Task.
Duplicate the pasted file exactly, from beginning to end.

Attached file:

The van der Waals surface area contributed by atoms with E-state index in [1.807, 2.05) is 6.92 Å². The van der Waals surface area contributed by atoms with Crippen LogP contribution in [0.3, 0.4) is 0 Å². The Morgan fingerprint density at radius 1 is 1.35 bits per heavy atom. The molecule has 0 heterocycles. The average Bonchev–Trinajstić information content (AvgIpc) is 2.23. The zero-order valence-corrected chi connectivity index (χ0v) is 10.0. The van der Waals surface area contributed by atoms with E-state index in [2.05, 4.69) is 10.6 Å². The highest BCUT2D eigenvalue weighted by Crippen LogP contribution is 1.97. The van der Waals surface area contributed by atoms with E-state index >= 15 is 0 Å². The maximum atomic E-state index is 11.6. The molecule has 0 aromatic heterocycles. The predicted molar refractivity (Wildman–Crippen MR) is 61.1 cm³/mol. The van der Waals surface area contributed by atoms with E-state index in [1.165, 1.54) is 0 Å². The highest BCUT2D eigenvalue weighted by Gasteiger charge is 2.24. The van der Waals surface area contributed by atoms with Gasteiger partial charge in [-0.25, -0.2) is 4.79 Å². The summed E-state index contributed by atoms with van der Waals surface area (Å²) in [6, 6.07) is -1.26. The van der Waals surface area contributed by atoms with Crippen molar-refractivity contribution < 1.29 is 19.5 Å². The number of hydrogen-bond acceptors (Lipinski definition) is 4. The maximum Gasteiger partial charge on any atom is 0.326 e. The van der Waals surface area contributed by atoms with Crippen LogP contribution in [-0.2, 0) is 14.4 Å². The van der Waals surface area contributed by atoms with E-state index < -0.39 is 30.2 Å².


The van der Waals surface area contributed by atoms with E-state index in [1.807, 2.05) is 6.92 Å². The van der Waals surface area contributed by atoms with Crippen LogP contribution in [0.3, 0.4) is 0 Å². The Morgan fingerprint density at radius 1 is 1.35 bits per heavy atom. The molecule has 0 heterocycles. The average Bonchev–Trinajstić information content (AvgIpc) is 2.23. The zero-order valence-corrected chi connectivity index (χ0v) is 10.0. The van der Waals surface area contributed by atoms with E-state index in [2.05, 4.69) is 10.6 Å². The highest BCUT2D eigenvalue weighted by Crippen LogP contribution is 1.97. The van der Waals surface area contributed by atoms with E-state index >= 15 is 0 Å². The maximum atomic E-state index is 11.6. The molecule has 0 aromatic heterocycles. The predicted molar refractivity (Wildman–Crippen MR) is 61.1 cm³/mol. The van der Waals surface area contributed by atoms with E-state index in [1.165, 1.54) is 0 Å². The highest BCUT2D eigenvalue weighted by Gasteiger charge is 2.24. The van der Waals surface area contributed by atoms with Gasteiger partial charge in [-0.25, -0.2) is 4.79 Å². The summed E-state index contributed by atoms with van der Waals surface area (Å²) in [6, 6.07) is -1.26. The van der Waals surface area contributed by atoms with Crippen molar-refractivity contribution < 1.29 is 19.5 Å². The number of hydrogen-bond acceptors (Lipinski definition) is 4. The maximum Gasteiger partial charge on any atom is 0.326 e. The van der Waals surface area contributed by atoms with Crippen LogP contribution in [-0.2, 0) is 14.4 Å². The van der Waals surface area contributed by atoms with E-state index < -0.39 is 30.2 Å².